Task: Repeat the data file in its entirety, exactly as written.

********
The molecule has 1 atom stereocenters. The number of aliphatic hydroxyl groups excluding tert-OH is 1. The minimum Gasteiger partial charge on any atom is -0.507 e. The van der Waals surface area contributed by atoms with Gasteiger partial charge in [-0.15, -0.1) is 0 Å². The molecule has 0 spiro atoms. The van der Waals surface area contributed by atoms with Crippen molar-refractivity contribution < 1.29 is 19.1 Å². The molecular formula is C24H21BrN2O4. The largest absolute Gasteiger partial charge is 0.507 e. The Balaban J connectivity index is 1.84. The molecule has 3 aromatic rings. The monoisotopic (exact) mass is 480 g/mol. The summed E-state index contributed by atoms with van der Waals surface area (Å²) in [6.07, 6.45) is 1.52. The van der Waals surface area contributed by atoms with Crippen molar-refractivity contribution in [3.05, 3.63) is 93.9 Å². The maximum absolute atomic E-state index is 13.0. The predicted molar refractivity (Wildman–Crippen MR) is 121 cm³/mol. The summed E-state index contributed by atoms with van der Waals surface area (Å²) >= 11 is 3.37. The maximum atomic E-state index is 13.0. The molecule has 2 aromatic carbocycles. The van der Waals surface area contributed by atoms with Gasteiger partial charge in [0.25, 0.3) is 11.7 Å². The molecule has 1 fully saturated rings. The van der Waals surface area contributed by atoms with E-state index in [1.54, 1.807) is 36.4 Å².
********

The molecule has 1 atom stereocenters. The number of aliphatic hydroxyl groups excluding tert-OH is 1. The minimum Gasteiger partial charge on any atom is -0.507 e. The van der Waals surface area contributed by atoms with Gasteiger partial charge in [-0.15, -0.1) is 0 Å². The molecule has 0 spiro atoms. The van der Waals surface area contributed by atoms with Crippen molar-refractivity contribution < 1.29 is 19.1 Å². The molecular formula is C24H21BrN2O4. The largest absolute Gasteiger partial charge is 0.507 e. The Balaban J connectivity index is 1.84. The molecule has 3 aromatic rings. The monoisotopic (exact) mass is 480 g/mol. The summed E-state index contributed by atoms with van der Waals surface area (Å²) in [6.07, 6.45) is 1.52. The van der Waals surface area contributed by atoms with Crippen molar-refractivity contribution in [3.05, 3.63) is 93.9 Å². The maximum absolute atomic E-state index is 13.0. The predicted molar refractivity (Wildman–Crippen MR) is 121 cm³/mol. The summed E-state index contributed by atoms with van der Waals surface area (Å²) >= 11 is 3.37. The maximum atomic E-state index is 13.0. The molecule has 2 aromatic carbocycles. The van der Waals surface area contributed by atoms with Gasteiger partial charge in [0.25, 0.3) is 11.7 Å². The molecule has 1 fully saturated rings. The van der Waals surface area contributed by atoms with E-state index in [1.54, 1.807) is 36.4 Å².